Storage trials

Breast and thigh meat samples were minced separately, 0.5% food-grade salt was added, and shaped into meatballs (30 g ± 0.5 g). Breast and thigh meatballs were vacuum packed and cooked in water bath at 100°C for 10 minutes, according to Racanicci et al. (2004). Pre-cooked meatballs were repacked in oxygen-permeable bags and kept chilled at 4°C in the dark for 8 days.

Secondary lipid oxidation products were evaluated on days 0, 2, 4, 6 and 8 of storage by malondialdehyde quantification using TBARS (thiobarbituric acid reactive substances). TBARS was determined in duplicate in two meatballs per treatment, according to Madsen et al. (1998). Absorbance was measured at 532 and 600 nm with spectrophotometer (UV-340G, Gehaka do Brasil, São Paulo, SP) and results were expressed in µmol of malondialdehyde (MDA) per kilogram of meat, using a 1,1,3,3-tetraethoxypropane (TEP) standard curve.

Statistical Analysis

The experiment was analyzed as a completely randomized experimental design in a 2x3 factorial arrangement (2 plants: BAR and PAC; 3 concentrations: 200, 400 and 600 ppm) plus negative control (CONT). Results were analyzed using PROC GLM (meat tenderness) and PROC MIXED procedures (repeated measurements: color, pH, TBARS) of the software SAS® (v.9.3, Statistical Analysis System, NC, USA). Means were compared by Tukey’s test at 5% significance level. The statistical model used for the analysis of variance was: Yijk= µ + Pi+ Cj+ PxCij+eijk, where: Yijk= dependent variables; µ = general mean; Pi= effect of the ithplant; Cj= effect of the jth concentration; PxCij = interaction between the ithand the jth factors ; eijk= random residual error.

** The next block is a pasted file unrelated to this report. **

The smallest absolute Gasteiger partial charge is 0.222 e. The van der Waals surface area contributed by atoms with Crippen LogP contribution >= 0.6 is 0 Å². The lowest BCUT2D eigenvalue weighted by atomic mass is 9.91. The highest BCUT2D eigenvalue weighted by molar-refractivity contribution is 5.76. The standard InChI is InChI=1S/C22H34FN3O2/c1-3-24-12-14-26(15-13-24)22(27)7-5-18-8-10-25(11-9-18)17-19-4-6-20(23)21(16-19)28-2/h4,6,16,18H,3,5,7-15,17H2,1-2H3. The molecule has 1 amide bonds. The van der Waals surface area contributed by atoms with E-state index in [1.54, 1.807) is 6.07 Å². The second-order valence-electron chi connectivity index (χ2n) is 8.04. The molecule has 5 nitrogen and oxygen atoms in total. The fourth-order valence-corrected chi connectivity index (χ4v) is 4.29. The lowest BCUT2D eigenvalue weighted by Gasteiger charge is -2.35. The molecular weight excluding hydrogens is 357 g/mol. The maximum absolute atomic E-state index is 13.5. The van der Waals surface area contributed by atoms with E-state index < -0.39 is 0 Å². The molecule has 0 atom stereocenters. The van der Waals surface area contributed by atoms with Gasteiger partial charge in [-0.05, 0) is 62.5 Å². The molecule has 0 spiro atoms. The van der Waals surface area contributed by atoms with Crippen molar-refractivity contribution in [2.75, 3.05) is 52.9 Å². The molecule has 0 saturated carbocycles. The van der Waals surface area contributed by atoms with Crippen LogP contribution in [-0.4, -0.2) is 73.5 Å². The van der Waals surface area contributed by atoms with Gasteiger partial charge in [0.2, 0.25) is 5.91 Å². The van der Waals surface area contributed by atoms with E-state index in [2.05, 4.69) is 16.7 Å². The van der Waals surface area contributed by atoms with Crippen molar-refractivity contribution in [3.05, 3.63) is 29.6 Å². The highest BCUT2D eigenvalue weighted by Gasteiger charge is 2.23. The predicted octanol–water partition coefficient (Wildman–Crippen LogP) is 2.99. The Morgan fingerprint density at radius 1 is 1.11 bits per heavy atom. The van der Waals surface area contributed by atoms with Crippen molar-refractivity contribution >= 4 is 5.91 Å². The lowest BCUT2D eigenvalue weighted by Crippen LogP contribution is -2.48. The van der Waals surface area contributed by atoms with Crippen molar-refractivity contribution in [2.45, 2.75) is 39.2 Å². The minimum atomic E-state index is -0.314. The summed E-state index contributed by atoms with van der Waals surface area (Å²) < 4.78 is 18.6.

Meat composition

The HU (73.78±0.49 and 73.98±0.52), CP (25.3±0.84 and 20.40±0.44), TLC (1.80±0.23 and 5.79±0.32) and AS (1.52±0.11 and 1.46±0.03) contents determined in the breast and thigh meat samples, respectively, were similar to those found in the Brazilian (NEPA, 2011) and American (USDA, 2012) composition tables and were not affected (p>0.05) by dietary treatments.

Meat pH and color

The addition of BAR and PAC did not affect breast meat pH or a* color (Table 2). The diets containing BAR400 promoted the lowest (46.58 and 7.59) and PAC200 the highest (49.64 and 9.71) L* and b* values, respectively. Likewise, the pH of the thigh meat samples (Table 3) were not different when BAC and PAC were compared with the CONT treatment. Thigh meat a* values were not different among treatments; however, the birds fed the PAC200 diet presented higher thigh meat (p<0.05) L* (48.86) and b* (11.27) values compared with those fed the CONT diet.

Table 2 Average pH, color (L*, a*, b*), cooking weight loss (CWL, %), shear force (SF, KgF) values obtained in breast meat samples. 

Treatment* pH L* a* b* CWL SF
CONT 5.97 47.49ab 3.02 8.33ab 15.88b 2.85a
BAR200 5.87 47.73ab 3.48 7.82b 14.04b 2.17ab
BAR400 5.92 46.58b 3.52 7.59b 10.27c 1.40b
BAR600 5.83 48.19ab 3.10 7.99ab 13.71b 1.71b
PAC200 5.86 49.64a 3.30 9.71a 20.70ª 1.63b
PAC400 5.89 49.13ab 3.22 8.73ab 15.62b 1.82b
PAC600 5.87 47.45ab 2.98 8.35ab 12.47b 1.65b